But You Look so Normal

Lost and Found in a Hearing World

Non-Fiction - Memoir
256 Pages
Reviewed on 08/17/2023
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Author Biography

At age four, I was diagnosed with a severe hearing loss. With determination and the help of powerful hearing aids, I learned to hear, speak and lipread. I was mainstreamed in public schools in Berkeley, CA. After earning master’s degrees in archaeology and in public policy, and finally an MFA, I developed a career in photography and painting, a profession compatible with a hearing loss. I ran a fine art portrait photography studio for fifteen years before becoming a full-time painter. My paintings are represented by the Seager Gray gallery in Mill Valley, CA. and can be seen on my website: www.claudiamarseille.com

Recently, as my friends began experiencing age-related hearing challenges, I’ve heard them say, “Ah, now I understand what you went through.” My heart goes out to anyone adapting to hearing loss; I genuinely empathize with the journey. However, there’s a vast difference between living with severe-to-profound hearing loss from birth and experiencing mild hearing loss later in life. I hope my memoir offers a window into that unique experience.

I played classical piano much of my life; in my free time I love to read, watch movies, travel, spend time with friends, and attend concerts and art exhibits. I live with my husband in Oakland and we have one daughter

    Book Review

Reviewed by Nino Lobiladze for Readers' Favorite

When Claudia was four years old, it became clear that she had severe hearing loss. Claudia's condition was caused by the side effect of a medication her mother had taken for nausea during her pregnancy. There weren't many options for people with hearing loss in the mid-1950s. Claudia attended a regular public school in Berkeley, California. Using hearing aids, Claudia learned lipreading to communicate with others. In her school, Claudia faced many challenges. As an outgoing child, she often felt lonely. She couldn't participate in group dialogues, staying outside the group of her schoolmates. Claudia's parents didn't fully understand her struggles. Her mother, a Holocaust survivor, used to tell Claudia to fix her problems herself. Claudia's father, often preoccupied with odd projects to gain money, paid little attention to Claudia and her brother, Elliot. Step by step, Claudia learned how to navigate and flourish in the world of sound. But You Look So Normal by Claudia Marseille is an inspirational and educational read for fans of memoirs and nonfiction.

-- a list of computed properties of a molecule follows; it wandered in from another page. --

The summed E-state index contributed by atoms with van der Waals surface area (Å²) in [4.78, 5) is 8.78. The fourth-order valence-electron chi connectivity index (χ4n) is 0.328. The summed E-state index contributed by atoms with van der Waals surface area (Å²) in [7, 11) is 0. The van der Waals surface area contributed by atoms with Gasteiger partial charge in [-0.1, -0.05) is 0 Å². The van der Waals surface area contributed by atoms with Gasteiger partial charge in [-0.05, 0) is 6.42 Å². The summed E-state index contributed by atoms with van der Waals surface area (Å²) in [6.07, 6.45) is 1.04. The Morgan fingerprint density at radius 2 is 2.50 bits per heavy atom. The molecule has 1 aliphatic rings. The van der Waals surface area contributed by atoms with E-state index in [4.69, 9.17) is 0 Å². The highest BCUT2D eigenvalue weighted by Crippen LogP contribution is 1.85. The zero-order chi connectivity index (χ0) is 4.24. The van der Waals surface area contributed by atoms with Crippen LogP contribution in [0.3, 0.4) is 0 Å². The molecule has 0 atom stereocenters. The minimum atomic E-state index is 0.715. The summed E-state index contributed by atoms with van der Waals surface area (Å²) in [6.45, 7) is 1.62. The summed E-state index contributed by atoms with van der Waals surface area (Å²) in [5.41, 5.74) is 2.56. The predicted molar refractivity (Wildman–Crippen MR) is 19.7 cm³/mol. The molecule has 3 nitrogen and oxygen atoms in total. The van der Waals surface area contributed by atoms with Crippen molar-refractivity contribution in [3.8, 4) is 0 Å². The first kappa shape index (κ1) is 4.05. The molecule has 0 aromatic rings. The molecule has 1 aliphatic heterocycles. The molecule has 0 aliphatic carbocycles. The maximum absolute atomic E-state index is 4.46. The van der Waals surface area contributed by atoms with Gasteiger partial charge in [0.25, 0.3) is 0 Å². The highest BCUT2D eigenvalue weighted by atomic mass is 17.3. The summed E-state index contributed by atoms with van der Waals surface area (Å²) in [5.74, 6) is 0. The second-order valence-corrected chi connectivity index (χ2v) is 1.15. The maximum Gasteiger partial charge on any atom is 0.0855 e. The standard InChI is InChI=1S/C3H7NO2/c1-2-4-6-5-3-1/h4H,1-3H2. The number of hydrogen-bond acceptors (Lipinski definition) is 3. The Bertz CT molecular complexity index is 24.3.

In But You Look So Normal, Claudia Marseille narrates her incredible story from a historical perspective. Claudia gives us a glimpse into the development of hearing aids, starting from the 1950s to the digital era with its many innovations. The author shares her parents' tragic life stories before and during WWII, which read like a thriller. I appreciated Claudia's account of her trip to Israel and her time on the kibbutz. Claudia profoundly understood the Israeli-Palestinian conflict. But You Look So Normal reveals how many difficulties a person with hearing loss faces daily. In childhood, Claudia often couldn't understand TV programs, movies, or even the words of popular songs, which made her an outcast among her peers. It may sound shocking today, but it took Claudia years to finally start telling them or her teachers about her difficulties with hearing. The author's courage at an age when women weren't supposed to stand up for themselves impresses a contemporary reader. Claudia graciously and with a dose of good humor accepted her limitations, like when her little daughter asked her a tricky question. This uplifting book will motivate and empower readers with hearing loss.